Britain recommends non-AstraZeneca vaccine alternative to under-30s

Wei Shen Lim, COVID-19 Chair for JCVI, said that based on the available data and evidence, the committee has advised that it is preferable for adults aged under 30 with no underlying conditions to be offered an alternative to the AstraZeneca vaccine where available.


London:

Britain should not give Oxford University/AstraZeneca's vaccine to under 30s where possible, Britain's Joint Committee on Vaccination and Immunisation (JCVI) said on Wednesday, due to a very rare side effect of blood clots in the brain. The Sun newspaper and Sky News reported they would be given Pfizer or Moderna instead.

Wei Shen Lim, COVID-19 Chair for JCVI, said that based on the available data and evidence, the committee has advised that it is preferable for adults aged under 30 with no underlying conditions to be offered an alternative to the AstraZeneca vaccine where available.

"We are not advising a stop to any vaccination for any individual in any age group. We are advising a preference for one vaccine over another vaccine for a particular age group, really out of the utmost caution, rather than because we have any serious safety concerns," he said at a briefing.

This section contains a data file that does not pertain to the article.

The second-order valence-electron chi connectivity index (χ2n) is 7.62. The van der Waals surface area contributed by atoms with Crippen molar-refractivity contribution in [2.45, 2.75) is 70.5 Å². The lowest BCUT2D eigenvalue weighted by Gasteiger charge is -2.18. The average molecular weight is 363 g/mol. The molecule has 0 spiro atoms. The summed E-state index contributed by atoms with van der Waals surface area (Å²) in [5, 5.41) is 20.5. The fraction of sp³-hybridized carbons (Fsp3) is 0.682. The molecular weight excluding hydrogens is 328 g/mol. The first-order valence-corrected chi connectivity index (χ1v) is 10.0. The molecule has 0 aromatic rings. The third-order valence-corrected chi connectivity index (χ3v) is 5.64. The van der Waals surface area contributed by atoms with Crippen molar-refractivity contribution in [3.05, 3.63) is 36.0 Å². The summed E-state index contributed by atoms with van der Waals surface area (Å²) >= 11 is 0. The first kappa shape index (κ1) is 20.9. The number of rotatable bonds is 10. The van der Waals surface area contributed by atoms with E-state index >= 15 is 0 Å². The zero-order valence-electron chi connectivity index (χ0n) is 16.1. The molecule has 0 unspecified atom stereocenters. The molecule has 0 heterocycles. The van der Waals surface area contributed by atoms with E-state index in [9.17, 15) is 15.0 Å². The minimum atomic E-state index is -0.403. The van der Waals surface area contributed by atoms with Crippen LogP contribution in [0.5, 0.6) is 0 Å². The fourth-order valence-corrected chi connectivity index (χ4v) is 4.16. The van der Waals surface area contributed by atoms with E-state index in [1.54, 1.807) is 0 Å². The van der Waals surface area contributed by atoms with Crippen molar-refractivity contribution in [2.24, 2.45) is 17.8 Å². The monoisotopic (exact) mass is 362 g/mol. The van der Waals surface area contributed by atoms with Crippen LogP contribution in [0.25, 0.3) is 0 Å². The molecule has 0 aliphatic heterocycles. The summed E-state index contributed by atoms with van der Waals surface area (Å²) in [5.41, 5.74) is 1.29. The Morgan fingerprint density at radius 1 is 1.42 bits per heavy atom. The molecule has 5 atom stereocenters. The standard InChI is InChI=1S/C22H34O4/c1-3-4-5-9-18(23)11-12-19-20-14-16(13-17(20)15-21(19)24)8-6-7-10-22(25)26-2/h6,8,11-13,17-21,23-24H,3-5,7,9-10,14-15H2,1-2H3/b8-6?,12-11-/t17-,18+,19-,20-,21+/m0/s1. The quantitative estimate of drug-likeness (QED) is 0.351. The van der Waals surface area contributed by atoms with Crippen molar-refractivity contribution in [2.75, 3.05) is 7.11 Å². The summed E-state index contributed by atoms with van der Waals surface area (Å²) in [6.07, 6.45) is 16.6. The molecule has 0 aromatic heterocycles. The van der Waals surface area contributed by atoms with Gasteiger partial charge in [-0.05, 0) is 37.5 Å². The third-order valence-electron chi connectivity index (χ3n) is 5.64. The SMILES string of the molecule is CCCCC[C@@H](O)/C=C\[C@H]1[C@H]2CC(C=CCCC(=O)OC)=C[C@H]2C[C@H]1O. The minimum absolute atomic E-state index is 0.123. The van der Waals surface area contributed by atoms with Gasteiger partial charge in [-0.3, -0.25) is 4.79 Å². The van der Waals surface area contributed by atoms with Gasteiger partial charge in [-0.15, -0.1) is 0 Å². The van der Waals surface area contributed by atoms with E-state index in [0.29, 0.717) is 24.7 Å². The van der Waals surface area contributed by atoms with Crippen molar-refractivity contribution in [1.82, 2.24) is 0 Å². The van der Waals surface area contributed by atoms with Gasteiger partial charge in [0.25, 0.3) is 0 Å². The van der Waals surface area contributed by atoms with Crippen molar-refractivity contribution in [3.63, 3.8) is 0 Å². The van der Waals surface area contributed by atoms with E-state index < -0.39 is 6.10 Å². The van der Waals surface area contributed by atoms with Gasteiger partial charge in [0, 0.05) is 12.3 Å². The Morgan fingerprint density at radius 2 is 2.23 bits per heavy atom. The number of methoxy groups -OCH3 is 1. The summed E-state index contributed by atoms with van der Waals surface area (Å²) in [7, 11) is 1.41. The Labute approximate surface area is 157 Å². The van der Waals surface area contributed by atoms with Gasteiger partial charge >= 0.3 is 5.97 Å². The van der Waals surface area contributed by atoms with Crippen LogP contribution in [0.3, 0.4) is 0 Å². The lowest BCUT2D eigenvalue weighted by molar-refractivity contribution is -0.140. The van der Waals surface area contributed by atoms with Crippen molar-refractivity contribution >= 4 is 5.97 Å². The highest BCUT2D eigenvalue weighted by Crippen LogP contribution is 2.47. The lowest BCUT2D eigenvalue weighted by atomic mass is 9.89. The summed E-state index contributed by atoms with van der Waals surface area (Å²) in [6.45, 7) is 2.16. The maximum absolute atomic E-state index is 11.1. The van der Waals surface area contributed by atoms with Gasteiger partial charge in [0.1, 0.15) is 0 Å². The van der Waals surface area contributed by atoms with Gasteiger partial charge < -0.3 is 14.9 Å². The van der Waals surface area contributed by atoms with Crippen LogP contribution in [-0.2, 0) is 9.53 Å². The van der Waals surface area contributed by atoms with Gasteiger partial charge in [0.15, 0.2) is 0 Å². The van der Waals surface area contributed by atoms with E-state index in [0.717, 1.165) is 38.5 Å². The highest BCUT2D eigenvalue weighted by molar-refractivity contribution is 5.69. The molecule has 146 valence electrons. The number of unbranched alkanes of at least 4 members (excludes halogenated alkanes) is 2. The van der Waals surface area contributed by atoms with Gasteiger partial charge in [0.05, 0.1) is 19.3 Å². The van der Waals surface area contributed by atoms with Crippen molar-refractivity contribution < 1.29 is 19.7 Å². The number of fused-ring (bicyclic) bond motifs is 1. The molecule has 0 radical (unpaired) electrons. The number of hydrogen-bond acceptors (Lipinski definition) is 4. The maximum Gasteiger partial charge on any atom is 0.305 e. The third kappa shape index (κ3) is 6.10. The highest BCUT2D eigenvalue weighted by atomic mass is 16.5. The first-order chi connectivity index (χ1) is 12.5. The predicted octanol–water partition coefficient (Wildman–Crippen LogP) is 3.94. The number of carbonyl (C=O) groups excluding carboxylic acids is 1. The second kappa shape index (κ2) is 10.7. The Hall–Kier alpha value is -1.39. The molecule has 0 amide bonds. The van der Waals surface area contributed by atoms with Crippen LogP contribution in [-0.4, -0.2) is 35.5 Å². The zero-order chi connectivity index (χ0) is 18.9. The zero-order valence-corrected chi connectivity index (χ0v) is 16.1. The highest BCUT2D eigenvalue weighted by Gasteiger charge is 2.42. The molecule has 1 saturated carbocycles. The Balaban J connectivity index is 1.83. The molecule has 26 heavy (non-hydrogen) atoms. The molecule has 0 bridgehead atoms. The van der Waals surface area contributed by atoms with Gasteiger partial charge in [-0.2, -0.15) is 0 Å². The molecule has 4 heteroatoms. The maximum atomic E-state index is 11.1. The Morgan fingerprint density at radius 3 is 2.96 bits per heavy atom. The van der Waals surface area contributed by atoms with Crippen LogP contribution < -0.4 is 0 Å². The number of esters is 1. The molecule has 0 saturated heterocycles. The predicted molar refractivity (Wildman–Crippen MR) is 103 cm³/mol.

He said people should continue to have a second dose of the AstraZeneca shot if they had received a first dose.

It came after Britain's MHRA medicine regulator identified a possible side-effect from the COVID-19 vaccine developed by Oxford University and AstraZeneca involving rare brain blood clotting.

Chief executive June Raine said that the benefits of the shot outweighed the risks for the vast majority.

Meanwhile, the EU's drug regulator says it has found a possible link between the AstraZeneca coronavirus vaccine and a rare clotting disorder but said that the benefits of the shot still outweigh risks.

In a statement released Wednesday, the European Medicines Agency placed no new restrictions on using the vaccine in people 18 and over.

Earlier this week, a senior official from the European Medicines Agency said there was a causal link between the AstraZeneca vaccine and the rare clots that have been seen in dozens of people worldwide, among the tens of millions who have received at least one dose of the shot.

Marco Cavaleri, head of health threats and vaccine strategy at the Amsterdam-based agency, said in comments to Rome's Il Messaggero newspaper on Tuesday that it is becoming more and more difficult to affirm that there isn't a cause-and-effect relationship between AstraZeneca vaccines and the very rare cases of blood clots associated with a low level of platelets.

But Cavaleri acknowledged the agency hadn't yet figured out how exactly the vaccine might be causing these rare side effects. The agency said its evaluation has not yet reached a conclusion and the review is currently ongoing.


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